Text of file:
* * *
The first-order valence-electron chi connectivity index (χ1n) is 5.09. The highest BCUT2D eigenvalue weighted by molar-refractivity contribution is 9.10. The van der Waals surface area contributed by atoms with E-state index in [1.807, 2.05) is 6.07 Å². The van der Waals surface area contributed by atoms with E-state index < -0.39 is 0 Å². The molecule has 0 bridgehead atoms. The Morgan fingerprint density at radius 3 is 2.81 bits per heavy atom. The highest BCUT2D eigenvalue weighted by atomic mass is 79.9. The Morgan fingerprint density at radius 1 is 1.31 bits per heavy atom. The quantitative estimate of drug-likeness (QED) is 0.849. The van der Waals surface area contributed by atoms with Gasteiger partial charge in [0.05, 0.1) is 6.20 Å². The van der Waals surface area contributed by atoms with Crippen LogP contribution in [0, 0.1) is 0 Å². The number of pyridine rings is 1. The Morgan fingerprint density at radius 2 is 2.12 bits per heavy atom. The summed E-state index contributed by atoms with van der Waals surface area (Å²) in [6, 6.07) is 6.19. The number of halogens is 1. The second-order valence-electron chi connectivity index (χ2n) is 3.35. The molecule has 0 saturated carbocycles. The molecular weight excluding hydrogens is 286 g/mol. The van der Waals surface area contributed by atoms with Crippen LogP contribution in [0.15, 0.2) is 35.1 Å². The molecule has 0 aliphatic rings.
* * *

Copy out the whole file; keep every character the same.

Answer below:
The first-order valence-electron chi connectivity index (χ1n) is 5.09. The highest BCUT2D eigenvalue weighted by molar-refractivity contribution is 9.10. The van der Waals surface area contributed by atoms with E-state index in [1.807, 2.05) is 6.07 Å². The van der Waals surface area contributed by atoms with E-state index < -0.39 is 0 Å². The molecule has 0 bridgehead atoms. The Morgan fingerprint density at radius 3 is 2.81 bits per heavy atom. The highest BCUT2D eigenvalue weighted by atomic mass is 79.9. The Morgan fingerprint density at radius 1 is 1.31 bits per heavy atom. The quantitative estimate of drug-likeness (QED) is 0.849. The van der Waals surface area contributed by atoms with Gasteiger partial charge in [0.05, 0.1) is 6.20 Å². The van der Waals surface area contributed by atoms with Crippen LogP contribution in [0, 0.1) is 0 Å². The number of pyridine rings is 1. The Morgan fingerprint density at radius 2 is 2.12 bits per heavy atom. The summed E-state index contributed by atoms with van der Waals surface area (Å²) in [6, 6.07) is 6.19. The number of halogens is 1. The second-order valence-electron chi connectivity index (χ2n) is 3.35. The molecule has 0 saturated carbocycles. The molecular weight excluding hydrogens is 286 g/mol. The van der Waals surface area contributed by atoms with Crippen LogP contribution in [0.15, 0.2) is 35.1 Å². The molecule has 0 aliphatic rings.